2. Jackalope*

      I’ve also seen it done effectively by giving everyone a specific start date that is, say, 2 weeks into the future, giving everyone the chance to ask questions and raise issues during that time, and then proceeding with the new plan. In this situation I would also, for example, have had the o/o spend a couple of weeks right up front NOT going into the office at all so everyone could get used to doing things without her.

  20. Warrior+Princess+Xena*

    “Part-time, minimum wage work with no benefits”

    Do these people not understand the value that really good office admins or operations managers bring to an office? Our firm has at least three admins just for our office, not counting any of the EAs who work with the partners OR the dedicated word processing group and they are 100% the people who keep things flowing in the office smoothly.

    With this company, if they were getting more value out of OP staying as the admin, that’s another way of saying “this admin work is bringing us more value than the skilled work OP was doing at the same salary”. They should be paying on OP’s level at the VERY LEAST.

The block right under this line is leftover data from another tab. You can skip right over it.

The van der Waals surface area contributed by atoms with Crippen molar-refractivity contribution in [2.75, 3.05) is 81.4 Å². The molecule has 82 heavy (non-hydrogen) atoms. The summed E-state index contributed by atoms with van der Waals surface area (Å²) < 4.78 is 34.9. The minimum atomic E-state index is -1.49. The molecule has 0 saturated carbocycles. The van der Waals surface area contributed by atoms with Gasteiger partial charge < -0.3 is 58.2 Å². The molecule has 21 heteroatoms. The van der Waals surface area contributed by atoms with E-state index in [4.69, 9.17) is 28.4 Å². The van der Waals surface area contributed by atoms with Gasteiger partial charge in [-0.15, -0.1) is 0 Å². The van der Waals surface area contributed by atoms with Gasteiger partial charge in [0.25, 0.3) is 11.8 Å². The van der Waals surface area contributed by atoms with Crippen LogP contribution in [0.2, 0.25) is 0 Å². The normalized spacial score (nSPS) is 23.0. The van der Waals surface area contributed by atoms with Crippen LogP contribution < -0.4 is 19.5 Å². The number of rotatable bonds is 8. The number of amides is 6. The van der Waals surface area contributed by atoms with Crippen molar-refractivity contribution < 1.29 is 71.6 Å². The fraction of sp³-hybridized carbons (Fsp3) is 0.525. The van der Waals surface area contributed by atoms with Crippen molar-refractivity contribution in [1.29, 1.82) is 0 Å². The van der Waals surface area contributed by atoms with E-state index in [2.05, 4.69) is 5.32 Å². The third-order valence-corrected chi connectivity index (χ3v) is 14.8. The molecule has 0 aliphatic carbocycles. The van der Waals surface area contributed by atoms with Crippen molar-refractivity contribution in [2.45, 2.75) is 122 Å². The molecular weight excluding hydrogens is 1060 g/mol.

1. Dust Bunny*

      No, they don’t. After all, this employee was handling it all on top of her regular work, so how much trouble could it be?

    2. Ama*

      They really don’t, speaking as someone who started her career in those type of roles (and got out of it in no small part because I was tired of being overworked and undervalued).

      These days I do what I can to speak up to senior management about how much admin a certain project or process requires especially when the volume changes but it is really really hard to get someone who doesn’t have to do the day to day admin on a process to understand exactly how much work and high-level problem solving it often requires.

    3. Where’s the Orchestra?*

      Bet they were really underestimating how much admin work there was to be done, and hoping to get a “mom looking to transition back into the working world who doesn’t really need the money” as it was bluntly put at a former job. No, this job didn’t get any of their first picks either – because they all removed themself from the process as soon as they found out the pay (which wasn’t in the posting).